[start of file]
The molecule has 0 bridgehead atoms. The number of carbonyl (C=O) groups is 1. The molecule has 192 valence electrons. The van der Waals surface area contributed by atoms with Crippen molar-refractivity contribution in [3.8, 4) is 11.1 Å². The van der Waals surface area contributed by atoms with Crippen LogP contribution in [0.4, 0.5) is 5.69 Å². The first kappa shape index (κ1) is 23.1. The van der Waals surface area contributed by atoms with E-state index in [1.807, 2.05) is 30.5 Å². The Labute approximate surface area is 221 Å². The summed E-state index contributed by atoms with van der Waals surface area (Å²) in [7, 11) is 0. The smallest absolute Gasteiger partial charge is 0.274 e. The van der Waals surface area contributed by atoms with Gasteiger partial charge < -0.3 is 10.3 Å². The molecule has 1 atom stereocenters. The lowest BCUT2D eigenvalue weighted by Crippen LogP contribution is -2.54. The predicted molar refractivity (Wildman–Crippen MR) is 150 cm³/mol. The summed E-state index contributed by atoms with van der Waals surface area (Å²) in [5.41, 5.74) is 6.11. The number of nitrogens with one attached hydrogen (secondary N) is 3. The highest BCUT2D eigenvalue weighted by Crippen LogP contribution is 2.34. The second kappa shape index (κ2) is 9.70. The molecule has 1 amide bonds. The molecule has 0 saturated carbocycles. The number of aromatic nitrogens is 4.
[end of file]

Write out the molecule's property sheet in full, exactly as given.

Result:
The molecule has 0 bridgehead atoms. The number of carbonyl (C=O) groups is 1. The molecule has 192 valence electrons. The van der Waals surface area contributed by atoms with Crippen molar-refractivity contribution in [3.8, 4) is 11.1 Å². The van der Waals surface area contributed by atoms with Crippen LogP contribution in [0.4, 0.5) is 5.69 Å². The first kappa shape index (κ1) is 23.1. The van der Waals surface area contributed by atoms with E-state index in [1.807, 2.05) is 30.5 Å². The Labute approximate surface area is 221 Å². The summed E-state index contributed by atoms with van der Waals surface area (Å²) in [7, 11) is 0. The smallest absolute Gasteiger partial charge is 0.274 e. The van der Waals surface area contributed by atoms with Gasteiger partial charge < -0.3 is 10.3 Å². The molecule has 1 atom stereocenters. The lowest BCUT2D eigenvalue weighted by Crippen LogP contribution is -2.54. The predicted molar refractivity (Wildman–Crippen MR) is 150 cm³/mol. The summed E-state index contributed by atoms with van der Waals surface area (Å²) in [5.41, 5.74) is 6.11. The number of nitrogens with one attached hydrogen (secondary N) is 3. The highest BCUT2D eigenvalue weighted by Crippen LogP contribution is 2.34. The second kappa shape index (κ2) is 9.70. The molecule has 1 amide bonds. The molecule has 0 saturated carbocycles. The number of aromatic nitrogens is 4.